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  • The Mouse Factor: How Many Buttons Do You Need?

    February 26th, 2005

    The first mouse-driven computer I used was a Mac, so this may make me a little prejudiced on the issue. So it’s not surprising that I’m annoyed when I see Macs downgraded because they aren’t shipped with a two-button mouse, as if being more complicated is a virtue. I suppose the same philosophy explains why car makers are introducing elaborate computerized interfaces that require ten steps instead of one to switch to another radio station. Of course the same philosophy governs the Windows platform, so it’s certainly not original by any means.

    Now in the early years, you really didn’t need more than a single button mouse on the Mac for any reason except to add custom functions. Perhaps the most insidious example of going button crazy is the Kensington Turbo Mouse Pro, which sports no less than 11 buttons plus the trackball. And by chording, or pressing more than one of the buttons that surround the trackball, you can engage still more functions. I suppose they expect you to go to Mouse School to sort all this out.

    But I’m only half-serious here. Actually Kensington makes some of the best input devices on the planet, but sometimes there’s too much of a good thing.

    Alas, the folks who complain about the Mac’s single button mouse have been trained on other computing platforms and can’t see that it may not always be a good thing. Now I don’t know how many of you still use a standard Apple mouse of one sort or another. I suppose I could take a survey, and maybe I will some day. But the point is that if the fan of the two-button mouse went over to the person who uses the one-button variety and told them they needed more buttons, can you imagine the reaction?

    In fact, I do that from time to time, as I visit clients for troubleshooting or installation sessions. Most just stare at me as if I suddenly lost my senses. Now that may be party true, but I dare say most Mac users probably don’t feel deprived because they don’t have that extra button or a scroll wheel.

    But what about context menus, you might ask? Well, you probably realize that a lot of Mac users don’t even know there is such a thing, and when you show them, they manage to survive quite well with a Control-Click. And to help things along, Apple simply added the Action menu to the Finder, which may or may not make Finder functions easier to use.

    On the other hand, it’s not as if Apple makes it difficult to switch to a mouse with two buttons and a scroll wheel. Mac OS X has built in support for such a device, so you can take the standard USB-based Windows mouse, plug it in and it will just work. At least Apple gives you choices.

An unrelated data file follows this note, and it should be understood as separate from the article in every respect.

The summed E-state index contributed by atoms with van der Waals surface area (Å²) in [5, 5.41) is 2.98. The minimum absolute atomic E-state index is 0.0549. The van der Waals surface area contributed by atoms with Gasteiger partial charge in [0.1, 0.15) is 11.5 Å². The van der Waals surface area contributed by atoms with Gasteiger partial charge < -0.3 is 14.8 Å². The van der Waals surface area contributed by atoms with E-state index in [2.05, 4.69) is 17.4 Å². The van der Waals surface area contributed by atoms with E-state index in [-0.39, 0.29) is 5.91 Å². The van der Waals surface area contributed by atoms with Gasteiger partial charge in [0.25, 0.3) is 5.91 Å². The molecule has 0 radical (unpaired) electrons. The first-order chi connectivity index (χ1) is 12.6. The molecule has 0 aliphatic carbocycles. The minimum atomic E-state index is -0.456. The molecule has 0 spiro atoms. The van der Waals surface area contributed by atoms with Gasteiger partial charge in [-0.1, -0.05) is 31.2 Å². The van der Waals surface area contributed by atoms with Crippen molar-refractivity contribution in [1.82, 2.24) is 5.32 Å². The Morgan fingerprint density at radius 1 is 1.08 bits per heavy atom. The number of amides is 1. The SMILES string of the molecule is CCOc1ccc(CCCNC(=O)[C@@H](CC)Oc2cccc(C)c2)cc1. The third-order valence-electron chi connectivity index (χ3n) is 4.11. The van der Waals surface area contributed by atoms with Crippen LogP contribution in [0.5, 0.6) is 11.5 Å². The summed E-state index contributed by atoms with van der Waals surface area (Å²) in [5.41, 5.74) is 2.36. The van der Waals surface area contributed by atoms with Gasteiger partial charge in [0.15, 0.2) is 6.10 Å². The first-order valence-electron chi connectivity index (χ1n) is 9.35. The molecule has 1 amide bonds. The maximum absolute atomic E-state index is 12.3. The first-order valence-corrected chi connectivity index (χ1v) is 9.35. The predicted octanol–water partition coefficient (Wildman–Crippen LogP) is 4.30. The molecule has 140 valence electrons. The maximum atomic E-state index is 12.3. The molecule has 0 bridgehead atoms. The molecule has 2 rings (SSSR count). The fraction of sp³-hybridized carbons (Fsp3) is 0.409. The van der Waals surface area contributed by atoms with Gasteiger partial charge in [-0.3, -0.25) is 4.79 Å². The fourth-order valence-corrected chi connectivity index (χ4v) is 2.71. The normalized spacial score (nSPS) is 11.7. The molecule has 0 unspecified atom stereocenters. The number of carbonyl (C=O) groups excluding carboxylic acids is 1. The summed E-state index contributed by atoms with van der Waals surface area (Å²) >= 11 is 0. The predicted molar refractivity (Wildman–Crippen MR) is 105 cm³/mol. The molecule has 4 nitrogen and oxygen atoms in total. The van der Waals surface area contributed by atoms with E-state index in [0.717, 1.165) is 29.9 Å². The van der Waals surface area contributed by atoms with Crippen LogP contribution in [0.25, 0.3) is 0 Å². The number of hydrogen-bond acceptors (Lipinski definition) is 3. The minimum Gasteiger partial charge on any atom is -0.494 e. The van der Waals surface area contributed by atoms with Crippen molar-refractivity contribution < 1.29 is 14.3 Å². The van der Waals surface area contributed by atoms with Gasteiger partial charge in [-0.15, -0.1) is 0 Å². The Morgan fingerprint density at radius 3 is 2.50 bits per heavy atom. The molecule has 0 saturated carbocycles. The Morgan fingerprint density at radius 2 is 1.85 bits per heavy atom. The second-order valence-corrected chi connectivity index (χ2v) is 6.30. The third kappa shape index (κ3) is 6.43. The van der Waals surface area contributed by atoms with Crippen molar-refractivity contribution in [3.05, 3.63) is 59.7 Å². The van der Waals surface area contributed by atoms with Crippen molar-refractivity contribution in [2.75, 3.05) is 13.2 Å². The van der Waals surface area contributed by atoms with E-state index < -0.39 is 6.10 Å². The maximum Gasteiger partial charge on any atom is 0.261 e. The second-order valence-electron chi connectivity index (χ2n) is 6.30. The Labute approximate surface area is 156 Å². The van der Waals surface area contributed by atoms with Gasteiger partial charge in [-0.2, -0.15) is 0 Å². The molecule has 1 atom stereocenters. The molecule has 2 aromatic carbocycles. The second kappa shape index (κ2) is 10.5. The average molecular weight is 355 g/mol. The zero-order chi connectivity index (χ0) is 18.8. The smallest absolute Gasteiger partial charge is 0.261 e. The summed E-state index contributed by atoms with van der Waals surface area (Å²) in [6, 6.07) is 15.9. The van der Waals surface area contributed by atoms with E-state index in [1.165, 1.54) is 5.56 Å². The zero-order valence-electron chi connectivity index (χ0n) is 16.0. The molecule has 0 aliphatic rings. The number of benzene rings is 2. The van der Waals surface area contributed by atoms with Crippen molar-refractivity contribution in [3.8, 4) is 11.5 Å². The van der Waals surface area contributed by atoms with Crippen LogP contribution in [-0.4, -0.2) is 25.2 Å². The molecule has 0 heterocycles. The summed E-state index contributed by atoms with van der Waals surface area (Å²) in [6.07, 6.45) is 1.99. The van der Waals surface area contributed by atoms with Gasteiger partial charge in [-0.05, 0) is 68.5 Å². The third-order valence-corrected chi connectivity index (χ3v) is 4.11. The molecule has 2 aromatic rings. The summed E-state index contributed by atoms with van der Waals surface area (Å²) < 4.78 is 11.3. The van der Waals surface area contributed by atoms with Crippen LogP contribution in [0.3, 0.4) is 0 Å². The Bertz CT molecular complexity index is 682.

This is not to say that there shouldn’t be an Apple Power Users Mouse for folks who demand the extra buttons and would like to see an official Apple solution. Perhaps there will be such a thing on future Power Macs and maybe a second button will appear on a PowerBook some day.

    In case you’re wondering, yes it’s true. I do use a multi-button mouse. It even has three tiny buttons on the right side, but they largely go unused simply because they are so awkward. I want a mouse, not a piano wannabe. My favorite feature, however, is not the second button, but the scroll wheel, which clearly smoothes the process of navigating through a page.

    But I am not about to go up to someone and say they are inferior because they prefer to stick with one button, thank you. To their detriment, Apple’s competitors have always believed that having a lot more features is the way to go. In Windows this has reached a point where even the setup assistants, or Wizards, often become too complicated to manage.

    The companies that attempt to compete with the iPod make the same mistake. Add a slightly bigger drive, an FM radio, a bell and whistle here and there and the would-be iPod killer is ready to do battle with number one. The more buttons the better. The iPod shuffle? How can Apple possibly build that thing without some sort of LCD display? Who’d buy it? Better to ask where can you find one, since dealers can’t keep them in stock.

    Unfortunately, this “complicated is good” philosophy infects the entire world of user interfaces. Want to beat the competition? Add another button, or give a button a few extra functions. What about just turning the thing on? No, that’s too retro. This is the 21st century, dude!



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